Despite Americans’ growing girth and an increase in obesity-related diseases, cholesterol levels among adults in the United States have taken a turn downward, even in those who aren’t taking cholesterol-lowering medications such as statins, according to an analysis of national health surveys released Tuesday.

That review, conducted by the National Center for Health Statistics and the federal Centers for Disease Control and Prevention and involving more than 10,000 Americans, found a 5 percent drop in total cholesterol levels from 1988 to 2010, when the latest survey was conducted. The surveys involved in-person interviews, physical exams, and screening blood tests.

Levels of the bad kind of cholesterol, known as LDL, dropped even more — by about 10 percent — from an average blood measurement of 129 milligrams per deciliter to 116 milligrams per deciliter, according to the study that appears in the Journal of the American Medical Association. HDL cholesterol levels rose by about 5 percent, ­another piece of good news because high HDL levels are ­associated with a lower risk of heart disease.

Having an LDL measurement under 100 milligrams per deciliter is considered ­optimal. Current recommendations call for taking statins or other drugs when LDL levels reach at least 130 milligrams per deciliter, to lower the likelihood of heart disease in those at increased risk because of factors such as a family history or high blood pressure. Patients without risk factors are advised to start taking statins when their LDL reaches 160 milligrams per deciliter.


The study authors suspect that a sharp increase in statin use over the past two decades accounts for some of the improvement in cholesterol levels, with nearly 16 percent of Americans reporting in the most recent surveys that they take a cholesterol-lowering medication, compared with 3 percent in the earlier surveys.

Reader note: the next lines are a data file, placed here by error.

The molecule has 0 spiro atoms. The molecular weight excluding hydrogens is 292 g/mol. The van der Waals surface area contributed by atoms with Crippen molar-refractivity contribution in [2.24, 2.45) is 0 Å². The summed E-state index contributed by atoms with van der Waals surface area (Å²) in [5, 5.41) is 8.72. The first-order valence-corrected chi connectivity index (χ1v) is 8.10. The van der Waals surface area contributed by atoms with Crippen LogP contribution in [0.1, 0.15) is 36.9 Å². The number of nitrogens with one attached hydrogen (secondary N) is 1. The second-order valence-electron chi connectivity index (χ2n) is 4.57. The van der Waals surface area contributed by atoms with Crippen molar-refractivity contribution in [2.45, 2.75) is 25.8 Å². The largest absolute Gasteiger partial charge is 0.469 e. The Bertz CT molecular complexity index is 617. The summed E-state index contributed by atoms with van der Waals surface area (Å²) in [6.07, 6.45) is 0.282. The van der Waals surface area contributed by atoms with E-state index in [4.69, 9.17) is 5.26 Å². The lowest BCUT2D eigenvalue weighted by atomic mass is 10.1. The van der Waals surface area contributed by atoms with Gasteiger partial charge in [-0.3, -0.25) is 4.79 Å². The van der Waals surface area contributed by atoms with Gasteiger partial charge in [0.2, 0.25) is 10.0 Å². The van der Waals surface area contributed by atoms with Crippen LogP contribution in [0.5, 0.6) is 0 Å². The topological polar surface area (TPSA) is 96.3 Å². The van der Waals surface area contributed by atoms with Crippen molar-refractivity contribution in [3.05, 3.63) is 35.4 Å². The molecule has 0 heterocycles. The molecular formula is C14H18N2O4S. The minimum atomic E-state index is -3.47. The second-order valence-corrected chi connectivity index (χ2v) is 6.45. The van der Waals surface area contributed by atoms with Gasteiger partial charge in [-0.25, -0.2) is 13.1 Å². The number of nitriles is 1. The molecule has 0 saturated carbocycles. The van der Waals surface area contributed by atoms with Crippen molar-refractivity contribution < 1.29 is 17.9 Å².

But the data also indicate that adults who weren’t on statins or other drugs experienced a 7 percent decrease in LDL levels, with a corresponding increase in HDL. “I think it’s fair to say there’s something beyond drugs at work here,” said study coauthor Dr. Brian Kit, a medical epidemiologist at the National Center for Health Statistics.

American children have also experienced an improvement in cholesterol levels, according to an August study that Kit also coauthored, and few children are taking drugs to lower cholesterol levels.

While the survey analysis wasn’t designed to pinpoint reasons for the trend, Kit and his colleagues speculated that a nationwide decline in smoking and consumption of trans fats — once prevalent in margarine and baked goods — may have contributed to some improvements because smoking and trans fats have a negative impact on cholesterol levels.

Other lifestyle factors such as increased physical activity, weight loss, and a decrease in saturated fat intake probably didn’t play a major role because Americans haven’t made significant changes in those behaviors.

“Perhaps we’re eating more whole-grains rich in soluble fiber, which improve cholesterol levels,” said Joan Salge Blake, a registered dietitian at Boston University’s Sargent College of Health and Rehabilitation Sciences. The food industry began adding more whole grains to breakfast cereals and other processed foods after the government began recommending in 2005 that Americans get half their starches from whole grains.

The latest analysis didn’t examine whether Americans were actually consuming more whole grains, but Kit said it would be an interesting area for further research.


It’s also unclear, Kit said, whether the rosier cholesterol measurements are translating into improved heart health.

Government data from health surveys indicate that the prevalence of heart disease has remained steady from 1999 to 2010 for women and middle-aged men. For men older than 75, heart disease rates have edged up from 39 percent to 45 percent over that time period.

The percentage of Americans dying from heart disease and strokes, however, significantly decreased over the same period, but that could be because of better drugs to treat these conditions, rather than improved cholesterol levels.

Deborah Kotz can be reached at dkotz@globe.com. Follow her on Twitter @debkotz2.